Chauncey Bailey Project

Former bakery leader ordered car shooting, Yusuf Bey V testifies

Yusuf Bey V (Oakland Police Department)
Yusuf Bey V (Oakland Police Department)

Yusuf Bey V (Oakland Police Department)

By Thomas Peele, The Chauncey Bailey Project

OAKLAND — In late 2006 Yusuf Bey IV ordered five of his followers at Your Black Muslim Bakery to find the car of a man with whom he had a dispute and riddle it with bullets, his half-brother, Yusuf Bey V, testified Monday.

Bey V said he had an AK-47 assault rifle and the other four men had shotguns, rifles and handguns. Cameron Cook’s car was shot scores of times.

“I had more rounds than anybody else,” Bey V said.

Bey V’s testimony came in the fourth week of the kidnapping and torture trial of bakery member Richard Lewis. Bey IV was indicted last year on charges he ordered that shooting along with ordering the slayings of three men, including journalist Chauncey Bailey.

The owner of the car, Cook, had fathered a child with a woman with whom Bey IV was involved. Bey V said his brother said Cook had “shot at the bakery” during a dispute, so Bey IV wanted revenge.

Bey V was clearly uncomfortable discussing the car shooting. He pleaded guilty last year in the kidnapping and torture case, and in exchange for testifying against Lewis is to receive a 10-year sentence.

He had just described a revolver he said he carried during the kidnapping when prosecutor Christopher Lamiero asked him if Bey IV ordered him to fire a weapon.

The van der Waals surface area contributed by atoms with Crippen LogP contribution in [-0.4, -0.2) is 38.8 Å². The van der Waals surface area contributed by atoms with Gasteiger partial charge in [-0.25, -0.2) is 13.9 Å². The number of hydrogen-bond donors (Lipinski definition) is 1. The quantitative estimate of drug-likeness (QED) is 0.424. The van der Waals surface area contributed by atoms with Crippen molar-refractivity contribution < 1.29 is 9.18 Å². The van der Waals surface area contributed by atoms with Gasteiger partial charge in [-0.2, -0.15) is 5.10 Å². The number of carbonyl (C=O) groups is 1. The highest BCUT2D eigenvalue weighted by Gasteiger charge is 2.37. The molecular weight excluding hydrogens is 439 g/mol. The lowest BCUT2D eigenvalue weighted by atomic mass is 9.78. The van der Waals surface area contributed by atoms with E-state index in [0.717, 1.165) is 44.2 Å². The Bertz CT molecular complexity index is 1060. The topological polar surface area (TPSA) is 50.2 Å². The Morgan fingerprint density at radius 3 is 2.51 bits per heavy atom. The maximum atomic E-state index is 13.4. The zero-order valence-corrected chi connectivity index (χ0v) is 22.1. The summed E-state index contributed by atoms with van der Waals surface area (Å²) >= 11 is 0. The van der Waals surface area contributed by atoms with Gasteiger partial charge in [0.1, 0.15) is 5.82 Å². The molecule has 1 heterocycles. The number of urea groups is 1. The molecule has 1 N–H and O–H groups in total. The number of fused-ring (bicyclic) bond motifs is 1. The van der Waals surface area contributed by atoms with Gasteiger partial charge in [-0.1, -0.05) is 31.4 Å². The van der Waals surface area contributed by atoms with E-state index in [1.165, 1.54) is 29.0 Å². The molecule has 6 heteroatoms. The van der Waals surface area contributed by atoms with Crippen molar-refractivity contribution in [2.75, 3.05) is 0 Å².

“I don’t understand the relevance to this case,” Bey V answered. “I don’t want to talk about my brother.”

“Did you shoot up Cameron’s car?” Lamiero asked. After a lengthy pause, Bey V said, “Yes.”

Bey V testified that weapons were commonplace at the bakery and he had seen numerous assault rifles, shotguns and pistols. Bey IV kept an AK-47 in his bedroom, his half-brother said. Bakery members routinely fired guns from the roof of their compound on San Pablo Avenue, he said.

In a recorded statement to police after the August 2007 raid on the bakery, Bey IV denied knowing of guns on the premises, saying he forbade them because that was the policy of his father, bakery founder Yusuf Bey, who died in 2003.

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